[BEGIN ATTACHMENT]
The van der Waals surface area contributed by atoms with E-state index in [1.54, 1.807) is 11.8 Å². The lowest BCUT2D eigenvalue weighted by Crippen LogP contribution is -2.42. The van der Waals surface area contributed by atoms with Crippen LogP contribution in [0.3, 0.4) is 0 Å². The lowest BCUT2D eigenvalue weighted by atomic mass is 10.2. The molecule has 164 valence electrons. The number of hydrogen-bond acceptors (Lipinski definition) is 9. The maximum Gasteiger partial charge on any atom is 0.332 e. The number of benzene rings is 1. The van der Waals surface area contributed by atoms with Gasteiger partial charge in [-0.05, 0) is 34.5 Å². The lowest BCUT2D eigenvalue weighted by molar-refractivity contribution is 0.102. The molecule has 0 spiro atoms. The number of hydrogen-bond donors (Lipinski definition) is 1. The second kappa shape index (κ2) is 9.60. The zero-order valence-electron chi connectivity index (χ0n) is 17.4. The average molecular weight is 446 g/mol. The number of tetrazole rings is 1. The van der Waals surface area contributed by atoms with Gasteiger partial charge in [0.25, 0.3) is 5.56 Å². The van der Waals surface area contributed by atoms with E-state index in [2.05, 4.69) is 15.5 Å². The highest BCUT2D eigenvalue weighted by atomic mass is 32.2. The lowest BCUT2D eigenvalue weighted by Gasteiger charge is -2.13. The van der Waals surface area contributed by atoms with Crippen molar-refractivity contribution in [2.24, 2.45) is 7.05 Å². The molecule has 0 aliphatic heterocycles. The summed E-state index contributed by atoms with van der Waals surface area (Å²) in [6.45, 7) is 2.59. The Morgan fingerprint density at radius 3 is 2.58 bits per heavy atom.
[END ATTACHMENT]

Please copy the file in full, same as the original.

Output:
The van der Waals surface area contributed by atoms with E-state index in [1.54, 1.807) is 11.8 Å². The lowest BCUT2D eigenvalue weighted by Crippen LogP contribution is -2.42. The van der Waals surface area contributed by atoms with Crippen LogP contribution in [0.3, 0.4) is 0 Å². The lowest BCUT2D eigenvalue weighted by atomic mass is 10.2. The molecule has 164 valence electrons. The number of hydrogen-bond acceptors (Lipinski definition) is 9. The maximum Gasteiger partial charge on any atom is 0.332 e. The number of benzene rings is 1. The van der Waals surface area contributed by atoms with Gasteiger partial charge in [-0.05, 0) is 34.5 Å². The lowest BCUT2D eigenvalue weighted by molar-refractivity contribution is 0.102. The molecule has 0 spiro atoms. The number of hydrogen-bond donors (Lipinski definition) is 1. The second kappa shape index (κ2) is 9.60. The zero-order valence-electron chi connectivity index (χ0n) is 17.4. The average molecular weight is 446 g/mol. The number of tetrazole rings is 1. The van der Waals surface area contributed by atoms with Gasteiger partial charge in [0.25, 0.3) is 5.56 Å². The van der Waals surface area contributed by atoms with E-state index in [2.05, 4.69) is 15.5 Å². The highest BCUT2D eigenvalue weighted by atomic mass is 32.2. The lowest BCUT2D eigenvalue weighted by Gasteiger charge is -2.13. The van der Waals surface area contributed by atoms with Crippen molar-refractivity contribution in [2.24, 2.45) is 7.05 Å². The molecule has 0 aliphatic heterocycles. The summed E-state index contributed by atoms with van der Waals surface area (Å²) in [6.45, 7) is 2.59. The Morgan fingerprint density at radius 3 is 2.58 bits per heavy atom.